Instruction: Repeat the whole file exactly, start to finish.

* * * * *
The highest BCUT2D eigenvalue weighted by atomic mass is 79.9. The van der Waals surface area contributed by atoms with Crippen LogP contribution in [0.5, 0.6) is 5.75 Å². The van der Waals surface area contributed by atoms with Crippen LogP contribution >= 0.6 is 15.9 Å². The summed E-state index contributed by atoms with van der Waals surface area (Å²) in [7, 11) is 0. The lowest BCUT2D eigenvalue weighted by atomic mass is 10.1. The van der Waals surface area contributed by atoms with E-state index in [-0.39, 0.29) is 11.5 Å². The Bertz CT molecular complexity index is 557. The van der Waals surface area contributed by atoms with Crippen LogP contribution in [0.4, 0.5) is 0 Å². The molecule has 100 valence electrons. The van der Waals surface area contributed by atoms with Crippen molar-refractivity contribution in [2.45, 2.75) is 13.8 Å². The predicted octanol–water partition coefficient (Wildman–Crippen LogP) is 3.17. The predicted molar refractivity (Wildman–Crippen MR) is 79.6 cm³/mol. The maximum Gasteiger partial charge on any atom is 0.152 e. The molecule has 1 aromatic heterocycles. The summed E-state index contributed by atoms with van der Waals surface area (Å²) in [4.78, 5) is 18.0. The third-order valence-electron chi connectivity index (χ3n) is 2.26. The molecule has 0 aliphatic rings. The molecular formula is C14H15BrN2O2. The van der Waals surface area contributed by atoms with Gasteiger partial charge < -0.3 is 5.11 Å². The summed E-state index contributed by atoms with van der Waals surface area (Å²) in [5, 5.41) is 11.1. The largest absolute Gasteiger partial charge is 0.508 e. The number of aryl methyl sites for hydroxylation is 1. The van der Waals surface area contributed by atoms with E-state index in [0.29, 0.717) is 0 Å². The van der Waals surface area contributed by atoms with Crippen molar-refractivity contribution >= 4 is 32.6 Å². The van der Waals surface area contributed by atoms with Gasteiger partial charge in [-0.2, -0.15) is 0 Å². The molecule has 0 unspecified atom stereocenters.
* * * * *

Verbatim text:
The highest BCUT2D eigenvalue weighted by atomic mass is 79.9. The van der Waals surface area contributed by atoms with Crippen LogP contribution in [0.5, 0.6) is 5.75 Å². The van der Waals surface area contributed by atoms with Crippen LogP contribution >= 0.6 is 15.9 Å². The summed E-state index contributed by atoms with van der Waals surface area (Å²) in [7, 11) is 0. The lowest BCUT2D eigenvalue weighted by atomic mass is 10.1. The van der Waals surface area contributed by atoms with E-state index in [-0.39, 0.29) is 11.5 Å². The Bertz CT molecular complexity index is 557. The van der Waals surface area contributed by atoms with Crippen LogP contribution in [0.4, 0.5) is 0 Å². The molecule has 100 valence electrons. The van der Waals surface area contributed by atoms with Crippen molar-refractivity contribution in [2.45, 2.75) is 13.8 Å². The predicted octanol–water partition coefficient (Wildman–Crippen LogP) is 3.17. The predicted molar refractivity (Wildman–Crippen MR) is 79.6 cm³/mol. The maximum Gasteiger partial charge on any atom is 0.152 e. The molecule has 1 aromatic heterocycles. The summed E-state index contributed by atoms with van der Waals surface area (Å²) in [4.78, 5) is 18.0. The third-order valence-electron chi connectivity index (χ3n) is 2.26. The molecule has 0 aliphatic rings. The molecular formula is C14H15BrN2O2. The van der Waals surface area contributed by atoms with Gasteiger partial charge < -0.3 is 5.11 Å². The summed E-state index contributed by atoms with van der Waals surface area (Å²) in [5, 5.41) is 11.1. The largest absolute Gasteiger partial charge is 0.508 e. The number of aryl methyl sites for hydroxylation is 1. The van der Waals surface area contributed by atoms with E-state index in [0.29, 0.717) is 0 Å². The van der Waals surface area contributed by atoms with Crippen molar-refractivity contribution >= 4 is 32.6 Å². The van der Waals surface area contributed by atoms with Gasteiger partial charge in [-0.2, -0.15) is 0 Å². The molecule has 0 unspecified atom stereocenters.